When it comes to their business prospects, Canadian bankers are in something of a quandary. They want it both ways. They need clients and investors to see them as leading-edge: competitive, profitable, all systems go. But this year of pending bank mergers means they also have to persuade customers and politicians that bankers are a beleaguered bunch who will be left eating the dust of foreign competitors unless they get permission to merge, pronto. For those who are more inclined to believe the bottom line, the latest financial results from the big chartered banks reveal that, whatever the bankers say, their organizations are having no trouble holding their own in both domestic and foreign banking markets.
Quite the contrary—they are doing phenomenally well. Five of Canada’s six biggest banks posted their second-quarter profits last week, and with one exception—the Montreal-based National Bank of Canada— each set a new record. Together, the banks rolled out a total of $1.6 billion in profit for the three months ending on April 30, up a collective 16 per cent from the same period a year earlier. Adding these results to those generated during the previous quarter puts 1998 bank profits at $3.1 billion, 15 per cent higher than last year’s record earnings. (The last bank to report, the CIBC, will announce its numbers this week.)
The big money, moreover, has been made in exactly those areas where the banks claim to be under the most pressure. While traditional deposit-taking and lending businesses are experiencing only modest growth, those results have been dwarfed by this year’s spectacular doubledigit gains from non-interest, fee-generating operations—ranging from credit card and bank service fees to mutual funds (a big source of increased profits for many banks) and especially brokerage and investment
banking businesses. Fee business now accounts for more than 66 per cent of the big banks’ revenues. Canadian banks with large foreign or discount brokerage operations have done particularly well. “Upbeat numbers” was the verdict from John Leonard, who watches Canadian banks for Salomon Smith Barney in London. “Lots of people trading stocks at higher and higher prices means lots of fees.”
Banking spokesmen, old hands at defending their industry’s profitability, were clearly
prepared for trouble. Witness the lightning reflexes of a senior public relations executive from the Royal Bank of Canada—which, as of the most recent fiscal quarter, ranked second in terms of assets to the CIBC among the big chartered banks, and which is determined to merge with third-place Bank of Montreal. A caller barely has time to raise the subject of record bank profits and—‘You know what?” the PR man jumps in before another word is said. “Before you go any fur-
ther, let me just say this. Wouldn’t people be really disappointed if there weren’t records every time? I mean, aren’t earnings supposed to grow? Isn’t that why we are in business to begin with?”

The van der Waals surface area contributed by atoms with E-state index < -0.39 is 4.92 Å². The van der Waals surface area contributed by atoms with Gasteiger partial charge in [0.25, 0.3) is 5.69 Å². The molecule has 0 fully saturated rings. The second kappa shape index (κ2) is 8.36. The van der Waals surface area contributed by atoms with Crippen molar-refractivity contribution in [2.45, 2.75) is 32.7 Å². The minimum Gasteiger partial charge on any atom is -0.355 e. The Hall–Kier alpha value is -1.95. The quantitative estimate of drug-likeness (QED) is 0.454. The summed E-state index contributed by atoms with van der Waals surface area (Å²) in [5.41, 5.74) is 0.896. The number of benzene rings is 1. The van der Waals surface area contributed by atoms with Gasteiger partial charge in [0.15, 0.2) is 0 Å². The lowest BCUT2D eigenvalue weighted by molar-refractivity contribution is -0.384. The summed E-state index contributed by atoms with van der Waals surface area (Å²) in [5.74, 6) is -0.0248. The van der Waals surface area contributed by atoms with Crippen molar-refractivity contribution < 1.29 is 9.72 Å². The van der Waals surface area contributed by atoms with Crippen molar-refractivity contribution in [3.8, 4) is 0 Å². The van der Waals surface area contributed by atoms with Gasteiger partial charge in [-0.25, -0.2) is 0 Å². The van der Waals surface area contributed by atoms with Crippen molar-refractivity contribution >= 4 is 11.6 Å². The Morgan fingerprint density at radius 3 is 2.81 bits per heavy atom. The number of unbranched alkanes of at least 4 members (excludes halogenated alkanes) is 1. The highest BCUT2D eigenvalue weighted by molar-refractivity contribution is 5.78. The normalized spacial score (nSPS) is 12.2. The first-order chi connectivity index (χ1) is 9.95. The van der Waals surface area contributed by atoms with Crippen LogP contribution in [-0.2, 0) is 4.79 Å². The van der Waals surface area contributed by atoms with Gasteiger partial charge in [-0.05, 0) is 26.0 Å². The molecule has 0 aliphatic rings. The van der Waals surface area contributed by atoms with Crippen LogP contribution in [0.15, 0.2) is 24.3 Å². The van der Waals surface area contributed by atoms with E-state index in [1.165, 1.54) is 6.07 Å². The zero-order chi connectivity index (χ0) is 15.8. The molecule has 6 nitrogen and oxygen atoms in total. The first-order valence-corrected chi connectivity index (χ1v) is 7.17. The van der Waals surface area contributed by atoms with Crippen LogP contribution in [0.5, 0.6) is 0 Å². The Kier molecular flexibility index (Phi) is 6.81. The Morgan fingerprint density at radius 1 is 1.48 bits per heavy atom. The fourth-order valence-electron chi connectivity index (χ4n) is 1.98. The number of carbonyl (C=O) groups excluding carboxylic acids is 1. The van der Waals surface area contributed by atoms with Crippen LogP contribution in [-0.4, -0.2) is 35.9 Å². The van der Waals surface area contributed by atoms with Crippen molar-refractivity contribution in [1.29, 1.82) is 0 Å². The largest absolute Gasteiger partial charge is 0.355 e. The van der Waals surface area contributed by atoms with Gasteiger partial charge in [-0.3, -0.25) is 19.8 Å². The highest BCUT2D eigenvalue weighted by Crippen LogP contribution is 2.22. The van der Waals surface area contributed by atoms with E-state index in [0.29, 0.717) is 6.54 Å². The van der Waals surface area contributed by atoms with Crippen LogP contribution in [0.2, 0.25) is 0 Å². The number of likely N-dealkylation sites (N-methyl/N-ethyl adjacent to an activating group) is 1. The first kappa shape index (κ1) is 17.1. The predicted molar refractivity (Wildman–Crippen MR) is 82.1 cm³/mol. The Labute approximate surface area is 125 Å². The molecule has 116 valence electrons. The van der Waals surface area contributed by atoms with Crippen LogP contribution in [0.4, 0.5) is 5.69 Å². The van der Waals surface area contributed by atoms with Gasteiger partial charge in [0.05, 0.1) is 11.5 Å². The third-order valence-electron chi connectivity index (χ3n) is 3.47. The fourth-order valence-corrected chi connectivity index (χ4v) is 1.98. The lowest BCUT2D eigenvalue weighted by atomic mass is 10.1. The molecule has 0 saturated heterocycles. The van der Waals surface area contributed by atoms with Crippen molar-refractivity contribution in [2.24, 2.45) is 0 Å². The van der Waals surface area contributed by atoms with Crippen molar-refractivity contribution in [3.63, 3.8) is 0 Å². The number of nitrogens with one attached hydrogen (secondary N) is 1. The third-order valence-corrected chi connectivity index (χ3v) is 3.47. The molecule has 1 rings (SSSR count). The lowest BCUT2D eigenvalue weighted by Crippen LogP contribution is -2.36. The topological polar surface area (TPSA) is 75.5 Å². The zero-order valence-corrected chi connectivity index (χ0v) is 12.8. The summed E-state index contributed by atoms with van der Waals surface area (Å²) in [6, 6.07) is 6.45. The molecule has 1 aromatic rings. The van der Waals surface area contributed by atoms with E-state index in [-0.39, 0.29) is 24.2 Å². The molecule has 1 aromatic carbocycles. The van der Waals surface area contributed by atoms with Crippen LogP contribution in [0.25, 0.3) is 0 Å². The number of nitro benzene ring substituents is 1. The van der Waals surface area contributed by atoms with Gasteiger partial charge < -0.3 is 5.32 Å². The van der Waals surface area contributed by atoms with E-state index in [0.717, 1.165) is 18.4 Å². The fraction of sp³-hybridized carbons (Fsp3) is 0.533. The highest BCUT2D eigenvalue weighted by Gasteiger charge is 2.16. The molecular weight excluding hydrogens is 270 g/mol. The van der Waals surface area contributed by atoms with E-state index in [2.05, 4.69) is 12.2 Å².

In showing how much surplus value they generate, the big banks have to walk a fine line between what the equity markets want and how much the fee-paying public is prepared to accept. In the early 1990s, for instance, it was considered unseemly for a Canadian bank to make more than $1 billion in a given fiscal year—leading the Royal to find sufficient last-minute provisions and write-downs to bring its 1990 profit down to a more palatable $965 million.
Times have changed. This year, the Royal has cleared $925 million in the first six months alone—and that after setting aside another $375 million in profit to cushion the bank from future increases in bad loans. The Bank of Montreal came in with a $738-million profit after loan-loss provisions, while the Bank of Nova Scotia posted $677 million, the Toronto-Dominion Bank $600 million and the National Bank $195 million. All told, the five institutions set aside $1.2 billion out of their 1998 profits as insurance against bad loans.
Bankers do not like drawing attention to these figures. ‘You have to be careful what you write about provisions,” said Dan Marinangeli, a senior financial executive at the TD. ‘You can’t point to one provision and say that if they didn’t take that, these guys would have made a zillion dollars. This is the wise and prudent thing to do. Times § are so damn good right 8 now that we are not seeing ï many bad loans. But it’s kirn evitable that we will.” u Probably not in 1998, S however. Given the current « health of the economy, the 1 Big Six appear to be on I track to report combined 3 year-end profits of $8.5 bil” lion or more. The most obl vious risk they face is a global stock market slump, which would cut severely into the banks’ revenues from their investment and mutual fund divisions. If that happened, “the banks could take a pretty major hit in the next year or so,” says Ross Healy of Toronto-based Strategic Analysis Corp. The banks’ shareholders wouldn’t like that, but at the very least it might blunt some of the criticism from merger-wary Canadians.
Service with a smile
Increase in bank revenues from fees and service charges* (1998 second quarter versus 1997 second quarter)
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